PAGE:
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The 'Prehistoric Beaver' That Helped Mammals Inherit Earth

Sixty six million years ago the world changed in an instant. A huge asteroid, some ten kilometers in diameter, smashed into what is now Mexico. It arrived with the force of several million nuclear bombs, and unleashed a deadly cocktail of wildfires, tsunamis, earthquakes, and volcanoes.

This Courting Bird Has More Dance Moves Than John Travolta

When they’re courting, male Carola’s Parotia put on one hell of a show. Whenever this bird-of-paradise from New Guinea gets females to visit his painstakingly-prepared display court, he runs through six specific dance moves, each of which has to be performed well, and in the right order, to convince a female he’s a worthy mate.

Beautiful Footage Of Jellyfish Reveal Why They're So Awesome

Jellyfish don’t have a brain or a heart or blood and can’t see or hear and yet they have managed to stick around in our oceans for 600 million years and have survived five mass extinctions. These drifting blobs are awesome and especially awesome to look at. Deep Look examines why.

Costa Rica: Stay Away From Our Sea Turtles, You Terrible Humans 

Last week, we learned that thousands of selfie-snapping garbage humans drove hundreds of thousands of olive ridley sea turtles away from their nesting grounds in Costa Rica. But the turtles are back and this time, the Costa Rican government isn’t messing around.

Bats Eating With Nectar-Pumping Tongues Are Weirdly Cool

Most nectar-eating bats hover in front of flowers and lap like crazy to shovel high-calorie goodness down their throats. But when some species of South American leaf-nosed bats cosy up to a flower, they just stick their tongues in and leave them there. They’re eating, but their tongues don’t seem to be moving at all. It’s weird.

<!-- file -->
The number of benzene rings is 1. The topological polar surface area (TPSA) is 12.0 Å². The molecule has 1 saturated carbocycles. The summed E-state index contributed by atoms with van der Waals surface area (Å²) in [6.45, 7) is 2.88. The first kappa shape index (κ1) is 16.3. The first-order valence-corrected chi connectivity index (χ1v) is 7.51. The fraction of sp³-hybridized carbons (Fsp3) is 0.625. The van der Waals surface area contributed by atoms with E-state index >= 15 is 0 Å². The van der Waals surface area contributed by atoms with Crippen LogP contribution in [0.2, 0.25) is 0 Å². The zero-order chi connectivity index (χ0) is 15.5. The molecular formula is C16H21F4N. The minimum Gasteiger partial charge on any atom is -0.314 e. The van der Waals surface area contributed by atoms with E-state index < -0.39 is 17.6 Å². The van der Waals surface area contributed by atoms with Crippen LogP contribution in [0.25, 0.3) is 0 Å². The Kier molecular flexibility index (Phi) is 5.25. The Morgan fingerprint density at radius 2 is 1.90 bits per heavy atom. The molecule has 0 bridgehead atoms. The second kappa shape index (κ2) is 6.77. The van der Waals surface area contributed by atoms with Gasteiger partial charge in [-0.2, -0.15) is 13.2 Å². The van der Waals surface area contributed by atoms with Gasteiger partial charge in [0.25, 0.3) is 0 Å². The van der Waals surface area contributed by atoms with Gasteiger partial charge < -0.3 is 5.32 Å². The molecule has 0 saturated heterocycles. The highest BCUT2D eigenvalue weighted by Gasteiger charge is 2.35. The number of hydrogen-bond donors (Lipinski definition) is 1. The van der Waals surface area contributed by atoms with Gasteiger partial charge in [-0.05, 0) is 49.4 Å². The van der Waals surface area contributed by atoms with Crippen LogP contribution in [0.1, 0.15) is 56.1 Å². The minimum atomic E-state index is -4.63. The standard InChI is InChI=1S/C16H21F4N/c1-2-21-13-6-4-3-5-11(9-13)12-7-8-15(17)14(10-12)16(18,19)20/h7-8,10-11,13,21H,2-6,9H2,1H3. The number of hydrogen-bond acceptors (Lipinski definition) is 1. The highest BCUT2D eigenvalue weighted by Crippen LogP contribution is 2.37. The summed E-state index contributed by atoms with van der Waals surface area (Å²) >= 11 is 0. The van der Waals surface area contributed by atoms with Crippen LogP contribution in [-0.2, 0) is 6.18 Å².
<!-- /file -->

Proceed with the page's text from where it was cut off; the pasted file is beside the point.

Climate Change Killed Earth's Crocodilians And It Could Bring Them Back, Too

A diverse clan of fearsome crocodilians once roamed the entire planet. Today, only 23 species remain in a handful of locales worldwide. We’ve all heard tales of the giant asteroid that did in the dinosaurs, but the demise of the crocodilians was far less dramatic. The crocs were picked off quietly, as our planet cooled off and dried up over the course of millions of years.

Sharks Can Sense Electricity, And That Might Save Them From Extinction

Anyone who has ever gone fishing knows that you don’t always catch what you’re trying to catch. In industrial fishing, that problem is called “bycatch,” and it can have grave consequences.

Let's Talk About Mantis Shrimp Fight Club

The fearsome mantis shrimp has many fascinating attributes, most notably its powerful hammer-like rounded claws — technically known as “raptorial appendages” — that it uses to crack open the hard shells of its favoured prey (clams and crabs) and to ward off predators. And now it seems they use them as weapons against each other, smacking rivals for prime territory on their tiny shrimp butts should they dare to trespass on an occupied burrow. Just call it Mantis Shrimp Fight Club.

Watch Deadly Animals Attack In Slow Motion

Chomp! Snatch! Snap! Attack. Here is a wonderful collection of killer animals from BBC Earth Unplugged showing the animals’ unique attacking methods attacking in slow motion. You’ll see owls and crocs and chameleons and praying mantises and others go through their specialty in all its detail. I think the chameleon is my favourite and the crocs makes me the most scared.

Thanks To PETA, The Monkey Selfie Controversy Will Never End 

PETA, the same organisation that launched a bogus porn site and hates humans, is getting embroiled in one of the most click-baiting copyright battles of the century: The case of the monkey selfie.

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